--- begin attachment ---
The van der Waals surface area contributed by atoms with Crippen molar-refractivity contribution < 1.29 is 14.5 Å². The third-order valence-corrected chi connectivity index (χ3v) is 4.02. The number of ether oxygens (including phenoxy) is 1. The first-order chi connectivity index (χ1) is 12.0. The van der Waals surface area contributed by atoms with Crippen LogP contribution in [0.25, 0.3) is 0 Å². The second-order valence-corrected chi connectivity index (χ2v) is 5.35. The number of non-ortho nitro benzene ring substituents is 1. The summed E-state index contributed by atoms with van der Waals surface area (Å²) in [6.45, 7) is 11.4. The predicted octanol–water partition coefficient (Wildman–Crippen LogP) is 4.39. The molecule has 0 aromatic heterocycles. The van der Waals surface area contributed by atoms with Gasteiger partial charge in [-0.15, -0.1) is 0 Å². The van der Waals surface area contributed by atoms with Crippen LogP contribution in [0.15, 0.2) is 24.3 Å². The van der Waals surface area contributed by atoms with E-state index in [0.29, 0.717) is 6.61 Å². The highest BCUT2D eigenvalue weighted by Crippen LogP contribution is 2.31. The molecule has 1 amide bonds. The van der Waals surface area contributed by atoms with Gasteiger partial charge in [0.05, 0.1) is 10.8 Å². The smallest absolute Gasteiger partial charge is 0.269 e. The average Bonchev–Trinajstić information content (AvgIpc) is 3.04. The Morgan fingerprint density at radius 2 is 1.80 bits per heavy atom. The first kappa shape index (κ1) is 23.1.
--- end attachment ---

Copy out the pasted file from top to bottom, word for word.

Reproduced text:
The van der Waals surface area contributed by atoms with Crippen molar-refractivity contribution < 1.29 is 14.5 Å². The third-order valence-corrected chi connectivity index (χ3v) is 4.02. The number of ether oxygens (including phenoxy) is 1. The first-order chi connectivity index (χ1) is 12.0. The van der Waals surface area contributed by atoms with Crippen LogP contribution in [0.25, 0.3) is 0 Å². The second-order valence-corrected chi connectivity index (χ2v) is 5.35. The number of non-ortho nitro benzene ring substituents is 1. The summed E-state index contributed by atoms with van der Waals surface area (Å²) in [6.45, 7) is 11.4. The predicted octanol–water partition coefficient (Wildman–Crippen LogP) is 4.39. The molecule has 0 aromatic heterocycles. The van der Waals surface area contributed by atoms with Gasteiger partial charge in [-0.15, -0.1) is 0 Å². The van der Waals surface area contributed by atoms with Crippen LogP contribution in [0.15, 0.2) is 24.3 Å². The van der Waals surface area contributed by atoms with E-state index in [0.29, 0.717) is 6.61 Å². The highest BCUT2D eigenvalue weighted by Crippen LogP contribution is 2.31. The molecule has 1 amide bonds. The van der Waals surface area contributed by atoms with Gasteiger partial charge in [0.05, 0.1) is 10.8 Å². The smallest absolute Gasteiger partial charge is 0.269 e. The average Bonchev–Trinajstić information content (AvgIpc) is 3.04. The Morgan fingerprint density at radius 2 is 1.80 bits per heavy atom. The first kappa shape index (κ1) is 23.1.